No matter how long the cohabitation lasts, it takes more than just living together to create a common law marriage in Alabama. Under Alabama law, a common law marriage must have four key characteristics: First, both parties have the capacity to marry, meaning they are at least 18 years of age and mentally competent. Second, they mutually agree that they are married. Third, they must hold themselves out to friends, family and the general public as married. And lastly, the parties must consummate their marriage.
The validity of common law marriages is often challenged, particularly when purported spouses apply for programs or benefits reserved for married persons, such as health or medical coverage, Social Security and disability benefits, or proceeds from a life insurance policy. To overcome such scrutiny, it is not enough to simply say you're married; you and your common law spouse must live and act as if you are. Therefore, should a dispute arise, an Alabama court will look at a variety of factors, such as whether you both share a surname, home, expenses and bank accounts, raise children together, file joint tax returns, and refer to each other as either husband or wife when in the company of others.
If you and your former spouse successfully enter into a common law marriage, you cannot simply walk away if the marriage doesn't work out the second time around. In other words, there is no such thing as a common law divorce. If you have a common law marriage, to get a divorce in Alabama, you must comply with all the same requirements as couples who enter into a traditional marriage. This means you must file for divorce in the appropriate circuit court, attend any necessary hearings or meetings with the court, reach a marital settlement agreement with your spouse regarding property and debt division, spousal support, child support and custody or, if the two of you are unable to agree, you must go to court, where a judge will decide these issues for you.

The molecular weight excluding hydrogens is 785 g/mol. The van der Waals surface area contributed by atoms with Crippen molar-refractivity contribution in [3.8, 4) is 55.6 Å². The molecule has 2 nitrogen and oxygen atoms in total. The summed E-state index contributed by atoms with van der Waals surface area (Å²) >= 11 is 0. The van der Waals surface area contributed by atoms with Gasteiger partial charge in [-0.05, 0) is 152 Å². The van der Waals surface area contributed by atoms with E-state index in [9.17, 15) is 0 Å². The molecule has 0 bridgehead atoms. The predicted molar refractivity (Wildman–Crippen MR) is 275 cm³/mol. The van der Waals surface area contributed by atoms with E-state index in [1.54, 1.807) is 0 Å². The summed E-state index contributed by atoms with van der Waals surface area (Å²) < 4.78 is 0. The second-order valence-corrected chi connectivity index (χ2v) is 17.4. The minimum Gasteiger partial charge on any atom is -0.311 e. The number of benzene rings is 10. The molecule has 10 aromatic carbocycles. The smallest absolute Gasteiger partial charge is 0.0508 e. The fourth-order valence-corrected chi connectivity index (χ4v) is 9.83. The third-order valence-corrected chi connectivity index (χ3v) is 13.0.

In a common law marriage, both spouses must consider themselves married. Therefore, if a spouse gives any indication that she believes she is not married, or circumstances are such that a spouse cannot reasonably believe she is married, a common law marriage does not exist. For example, a party that was previously married and never obtained divorce prior to entering into the new relationship cannot reasonably believe that she entered into a new, common law marriage.